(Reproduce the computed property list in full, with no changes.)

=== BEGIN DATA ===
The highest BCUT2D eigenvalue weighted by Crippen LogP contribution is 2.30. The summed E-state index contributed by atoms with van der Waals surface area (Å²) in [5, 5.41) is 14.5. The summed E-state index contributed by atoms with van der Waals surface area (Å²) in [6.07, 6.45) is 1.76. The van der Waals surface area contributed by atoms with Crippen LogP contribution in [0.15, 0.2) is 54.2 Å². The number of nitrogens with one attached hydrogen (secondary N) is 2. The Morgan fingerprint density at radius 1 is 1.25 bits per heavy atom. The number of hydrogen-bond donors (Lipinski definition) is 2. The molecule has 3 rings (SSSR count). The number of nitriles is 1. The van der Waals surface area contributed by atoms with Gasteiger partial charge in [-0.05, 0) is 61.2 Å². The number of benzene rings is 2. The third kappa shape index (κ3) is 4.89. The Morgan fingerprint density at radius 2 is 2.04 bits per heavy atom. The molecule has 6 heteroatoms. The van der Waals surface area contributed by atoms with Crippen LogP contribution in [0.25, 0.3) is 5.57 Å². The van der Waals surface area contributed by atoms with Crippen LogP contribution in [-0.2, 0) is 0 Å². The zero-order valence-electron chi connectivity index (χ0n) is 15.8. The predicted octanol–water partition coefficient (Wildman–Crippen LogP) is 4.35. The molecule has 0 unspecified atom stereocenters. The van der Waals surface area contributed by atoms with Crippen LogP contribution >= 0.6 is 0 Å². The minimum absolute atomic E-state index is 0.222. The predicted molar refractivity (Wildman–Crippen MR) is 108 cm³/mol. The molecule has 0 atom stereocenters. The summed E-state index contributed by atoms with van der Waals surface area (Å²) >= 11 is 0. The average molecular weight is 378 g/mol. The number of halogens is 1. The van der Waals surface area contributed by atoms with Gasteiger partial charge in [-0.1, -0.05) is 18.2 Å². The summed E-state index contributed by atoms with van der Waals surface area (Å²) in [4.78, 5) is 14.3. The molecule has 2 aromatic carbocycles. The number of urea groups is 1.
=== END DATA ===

The highest BCUT2D eigenvalue weighted by Crippen LogP contribution is 2.30. The summed E-state index contributed by atoms with van der Waals surface area (Å²) in [5, 5.41) is 14.5. The summed E-state index contributed by atoms with van der Waals surface area (Å²) in [6.07, 6.45) is 1.76. The van der Waals surface area contributed by atoms with Crippen LogP contribution in [0.15, 0.2) is 54.2 Å². The number of nitrogens with one attached hydrogen (secondary N) is 2. The Morgan fingerprint density at radius 1 is 1.25 bits per heavy atom. The number of hydrogen-bond donors (Lipinski definition) is 2. The molecule has 3 rings (SSSR count). The number of nitriles is 1. The van der Waals surface area contributed by atoms with Gasteiger partial charge in [-0.05, 0) is 61.2 Å². The number of benzene rings is 2. The third kappa shape index (κ3) is 4.89. The Morgan fingerprint density at radius 2 is 2.04 bits per heavy atom. The molecule has 6 heteroatoms. The van der Waals surface area contributed by atoms with Crippen LogP contribution in [0.25, 0.3) is 5.57 Å². The van der Waals surface area contributed by atoms with Crippen LogP contribution in [-0.2, 0) is 0 Å². The zero-order valence-electron chi connectivity index (χ0n) is 15.8. The predicted octanol–water partition coefficient (Wildman–Crippen LogP) is 4.35. The molecule has 0 unspecified atom stereocenters. The van der Waals surface area contributed by atoms with Crippen LogP contribution >= 0.6 is 0 Å². The minimum absolute atomic E-state index is 0.222. The predicted molar refractivity (Wildman–Crippen MR) is 108 cm³/mol. The molecule has 0 atom stereocenters. The summed E-state index contributed by atoms with van der Waals surface area (Å²) >= 11 is 0. The average molecular weight is 378 g/mol. The number of halogens is 1. The van der Waals surface area contributed by atoms with Gasteiger partial charge in [-0.1, -0.05) is 18.2 Å². The summed E-state index contributed by atoms with van der Waals surface area (Å²) in [4.78, 5) is 14.3. The molecule has 2 aromatic carbocycles. The number of urea groups is 1.